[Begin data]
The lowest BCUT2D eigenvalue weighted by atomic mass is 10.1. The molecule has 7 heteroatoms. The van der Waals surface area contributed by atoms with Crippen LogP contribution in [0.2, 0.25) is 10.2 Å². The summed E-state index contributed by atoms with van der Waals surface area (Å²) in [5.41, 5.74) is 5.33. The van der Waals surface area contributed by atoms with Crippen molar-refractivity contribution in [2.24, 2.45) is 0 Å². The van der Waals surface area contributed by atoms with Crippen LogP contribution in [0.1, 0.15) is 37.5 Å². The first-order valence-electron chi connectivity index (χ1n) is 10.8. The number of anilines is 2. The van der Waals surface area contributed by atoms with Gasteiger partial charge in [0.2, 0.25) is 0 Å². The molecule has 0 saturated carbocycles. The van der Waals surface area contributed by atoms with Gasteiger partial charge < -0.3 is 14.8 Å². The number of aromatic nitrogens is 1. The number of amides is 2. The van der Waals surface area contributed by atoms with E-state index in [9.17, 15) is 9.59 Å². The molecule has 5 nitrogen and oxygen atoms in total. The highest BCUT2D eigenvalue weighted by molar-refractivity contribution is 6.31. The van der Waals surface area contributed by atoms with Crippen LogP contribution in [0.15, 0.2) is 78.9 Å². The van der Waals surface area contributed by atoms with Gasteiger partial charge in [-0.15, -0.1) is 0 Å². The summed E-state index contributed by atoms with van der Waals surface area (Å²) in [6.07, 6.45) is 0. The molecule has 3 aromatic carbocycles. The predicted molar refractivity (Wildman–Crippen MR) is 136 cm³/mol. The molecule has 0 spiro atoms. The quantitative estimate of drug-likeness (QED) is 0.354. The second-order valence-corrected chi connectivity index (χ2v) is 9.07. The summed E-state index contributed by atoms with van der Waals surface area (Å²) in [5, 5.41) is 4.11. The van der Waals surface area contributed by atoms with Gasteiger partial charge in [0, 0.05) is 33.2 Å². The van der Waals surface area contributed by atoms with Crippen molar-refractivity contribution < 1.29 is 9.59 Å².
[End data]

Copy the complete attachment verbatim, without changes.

The lowest BCUT2D eigenvalue weighted by atomic mass is 10.1. The molecule has 7 heteroatoms. The van der Waals surface area contributed by atoms with Crippen LogP contribution in [0.2, 0.25) is 10.2 Å². The summed E-state index contributed by atoms with van der Waals surface area (Å²) in [5.41, 5.74) is 5.33. The van der Waals surface area contributed by atoms with Crippen molar-refractivity contribution in [2.24, 2.45) is 0 Å². The van der Waals surface area contributed by atoms with Crippen LogP contribution in [0.1, 0.15) is 37.5 Å². The first-order valence-electron chi connectivity index (χ1n) is 10.8. The number of anilines is 2. The van der Waals surface area contributed by atoms with Gasteiger partial charge in [0.2, 0.25) is 0 Å². The molecule has 0 saturated carbocycles. The van der Waals surface area contributed by atoms with Gasteiger partial charge < -0.3 is 14.8 Å². The number of aromatic nitrogens is 1. The number of amides is 2. The van der Waals surface area contributed by atoms with E-state index in [9.17, 15) is 9.59 Å². The molecule has 5 nitrogen and oxygen atoms in total. The highest BCUT2D eigenvalue weighted by molar-refractivity contribution is 6.31. The van der Waals surface area contributed by atoms with Crippen LogP contribution in [0.15, 0.2) is 78.9 Å². The van der Waals surface area contributed by atoms with Gasteiger partial charge in [-0.15, -0.1) is 0 Å². The summed E-state index contributed by atoms with van der Waals surface area (Å²) in [6.07, 6.45) is 0. The molecule has 3 aromatic carbocycles. The predicted molar refractivity (Wildman–Crippen MR) is 136 cm³/mol. The molecule has 0 spiro atoms. The quantitative estimate of drug-likeness (QED) is 0.354. The second-order valence-corrected chi connectivity index (χ2v) is 9.07. The summed E-state index contributed by atoms with van der Waals surface area (Å²) in [5, 5.41) is 4.11. The van der Waals surface area contributed by atoms with Gasteiger partial charge in [0, 0.05) is 33.2 Å². The van der Waals surface area contributed by atoms with Crippen molar-refractivity contribution < 1.29 is 9.59 Å².